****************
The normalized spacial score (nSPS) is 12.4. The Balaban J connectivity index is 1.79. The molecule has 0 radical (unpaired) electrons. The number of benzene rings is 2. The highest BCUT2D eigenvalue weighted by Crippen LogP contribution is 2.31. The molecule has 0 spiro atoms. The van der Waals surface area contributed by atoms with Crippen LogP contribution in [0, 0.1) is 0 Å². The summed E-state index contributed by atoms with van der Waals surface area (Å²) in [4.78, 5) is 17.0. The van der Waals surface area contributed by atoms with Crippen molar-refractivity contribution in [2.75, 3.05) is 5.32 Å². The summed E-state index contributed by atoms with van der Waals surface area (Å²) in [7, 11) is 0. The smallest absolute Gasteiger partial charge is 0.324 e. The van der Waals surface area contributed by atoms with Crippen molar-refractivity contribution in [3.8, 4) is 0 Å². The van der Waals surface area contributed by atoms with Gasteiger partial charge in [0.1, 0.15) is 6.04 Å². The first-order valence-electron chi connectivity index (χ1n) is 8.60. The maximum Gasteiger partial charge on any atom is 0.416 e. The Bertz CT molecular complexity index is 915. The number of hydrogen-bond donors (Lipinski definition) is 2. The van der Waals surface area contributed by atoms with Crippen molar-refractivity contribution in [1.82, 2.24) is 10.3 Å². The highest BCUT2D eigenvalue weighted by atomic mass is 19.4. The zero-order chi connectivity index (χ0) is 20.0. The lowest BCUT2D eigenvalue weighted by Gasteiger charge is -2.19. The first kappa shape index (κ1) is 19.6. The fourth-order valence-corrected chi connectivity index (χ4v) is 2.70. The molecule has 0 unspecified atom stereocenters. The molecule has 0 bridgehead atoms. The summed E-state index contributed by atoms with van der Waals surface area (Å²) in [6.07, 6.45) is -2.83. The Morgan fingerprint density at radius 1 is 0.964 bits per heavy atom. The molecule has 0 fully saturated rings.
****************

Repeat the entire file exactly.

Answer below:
The normalized spacial score (nSPS) is 12.4. The Balaban J connectivity index is 1.79. The molecule has 0 radical (unpaired) electrons. The number of benzene rings is 2. The highest BCUT2D eigenvalue weighted by Crippen LogP contribution is 2.31. The molecule has 0 spiro atoms. The van der Waals surface area contributed by atoms with Crippen LogP contribution in [0, 0.1) is 0 Å². The summed E-state index contributed by atoms with van der Waals surface area (Å²) in [4.78, 5) is 17.0. The van der Waals surface area contributed by atoms with Crippen molar-refractivity contribution in [2.75, 3.05) is 5.32 Å². The summed E-state index contributed by atoms with van der Waals surface area (Å²) in [7, 11) is 0. The smallest absolute Gasteiger partial charge is 0.324 e. The van der Waals surface area contributed by atoms with Crippen molar-refractivity contribution in [3.8, 4) is 0 Å². The van der Waals surface area contributed by atoms with Gasteiger partial charge in [0.1, 0.15) is 6.04 Å². The first-order valence-electron chi connectivity index (χ1n) is 8.60. The maximum Gasteiger partial charge on any atom is 0.416 e. The Bertz CT molecular complexity index is 915. The number of hydrogen-bond donors (Lipinski definition) is 2. The van der Waals surface area contributed by atoms with Crippen molar-refractivity contribution in [1.82, 2.24) is 10.3 Å². The highest BCUT2D eigenvalue weighted by atomic mass is 19.4. The zero-order chi connectivity index (χ0) is 20.0. The lowest BCUT2D eigenvalue weighted by Gasteiger charge is -2.19. The first kappa shape index (κ1) is 19.6. The fourth-order valence-corrected chi connectivity index (χ4v) is 2.70. The molecule has 0 unspecified atom stereocenters. The molecule has 0 bridgehead atoms. The summed E-state index contributed by atoms with van der Waals surface area (Å²) in [6.07, 6.45) is -2.83. The Morgan fingerprint density at radius 1 is 0.964 bits per heavy atom. The molecule has 0 fully saturated rings.